Flint, Michigan Area Urban Agriculture Report – August 13, 2014
Heavy rains this week brought much needed precipitation to some growers in urban and semi-rural small-scale diversified vegetable farm fields, hoop-houses and market gardens.
Heavy rains this week brought much needed precipitation to some growers in urban and semi-rural small-scale diversified vegetable farm fields, hoop-houses and market gardens. For other growers, it was too much rain too fast and flooding occurred.
According to the Michigan State University Enviro-weather station in Flint, Michigan, temperatures for the past week ranged from a 52.4 degree Fahrenheit low to an 86.8 F high. We are at 1813 GDD base 50 (Growing Degree Days), and our season remains behind normal for this time of year. Crops are a bit delayed in their development due to our cool summer. The rainfall total for the year is 22.24 inches – we had 3.12 inches of rainfall on Monday this week, which is equivalent to the average amount of rainfall for the entire month of August in the Flint area. Additional rain yesterday (.79 inches) exacerbated the flooding in some low lying fields and an area urban hoop-house. For growers who have had to irrigate in the past few weeks, this rainfall restored soil moisture levels and was appreciated, as rainfall totals varied depending on location.
According to research done at the MSU Hoop-houses located at the Student Organic Farm and educator observations from the field, many crops are being harvested due to season extension technology. Abundant harvest is taking place in farm fields at this time of year as well. In area hoop-houses, August is the month to plant cool-season crops for fall. Work continues on hoop-house beds being turned over for fall crops, reapplying amendments, compost, tilling and raking in preparation for fall seeding. Carrots and scallions are being planted now. Pulled onions from the field are curing in hoop-houses under shade cloth and growers are planting carrots, beets, lettuce and spinach outdoors as well. Powdery mildew and other fungal disease pressures are high in August, and growers need to be on the lookout for disease in vine crops, tomato and pepper plantings. Flea beetles have returned in some crops.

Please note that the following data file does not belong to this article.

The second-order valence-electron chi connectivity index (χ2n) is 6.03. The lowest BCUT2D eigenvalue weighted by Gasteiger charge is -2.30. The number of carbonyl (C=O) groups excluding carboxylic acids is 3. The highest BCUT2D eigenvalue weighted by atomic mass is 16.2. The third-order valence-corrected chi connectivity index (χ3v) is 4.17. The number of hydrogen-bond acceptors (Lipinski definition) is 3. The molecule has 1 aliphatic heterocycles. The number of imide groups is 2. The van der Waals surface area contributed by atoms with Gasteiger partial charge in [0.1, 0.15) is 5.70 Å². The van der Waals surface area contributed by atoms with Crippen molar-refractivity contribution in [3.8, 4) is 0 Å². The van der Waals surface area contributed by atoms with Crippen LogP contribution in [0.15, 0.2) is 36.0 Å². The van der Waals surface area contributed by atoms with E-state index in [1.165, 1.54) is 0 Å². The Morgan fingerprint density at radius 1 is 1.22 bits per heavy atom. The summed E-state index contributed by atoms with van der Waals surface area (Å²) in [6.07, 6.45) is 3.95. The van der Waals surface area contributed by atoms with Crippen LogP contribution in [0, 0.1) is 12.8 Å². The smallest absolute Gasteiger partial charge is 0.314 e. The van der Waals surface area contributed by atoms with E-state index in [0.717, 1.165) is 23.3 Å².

Going to area markets now
According to a Michigan State University Extension food systems educator, area growers are harvesting cherry tomatoes and Heirloom tomatoes, carrots, summer squash, basil, peppers (green, cayenne, Thai) and kale from area hoop-houses.
From the field, cucumber, summer squash, kale, hot peppers (banana, jalapeño), cabbage, broccoli, garlic, beans, Swiss chard, collards, beets, peppers, tomatoes and herbs are being harvested. Sweet corn is being harvested in sequence due to successive plantings, with plants in various stages of development (tasseling; silking; ear formation and filling).
For helpful information on how to select, prepare and preserve Michigan’s bounty of fresh, locally-grown vegetables, fruits, ornamentals and now meats, eggs and fish, check out the MSU Extension Michigan Fresh program. Michigan Fresh has current fact sheets on over 40 produce crops, general food and ornamental gardening information, food preservation information, a seasonal harvest availability guide and a guide for donating fresh produce.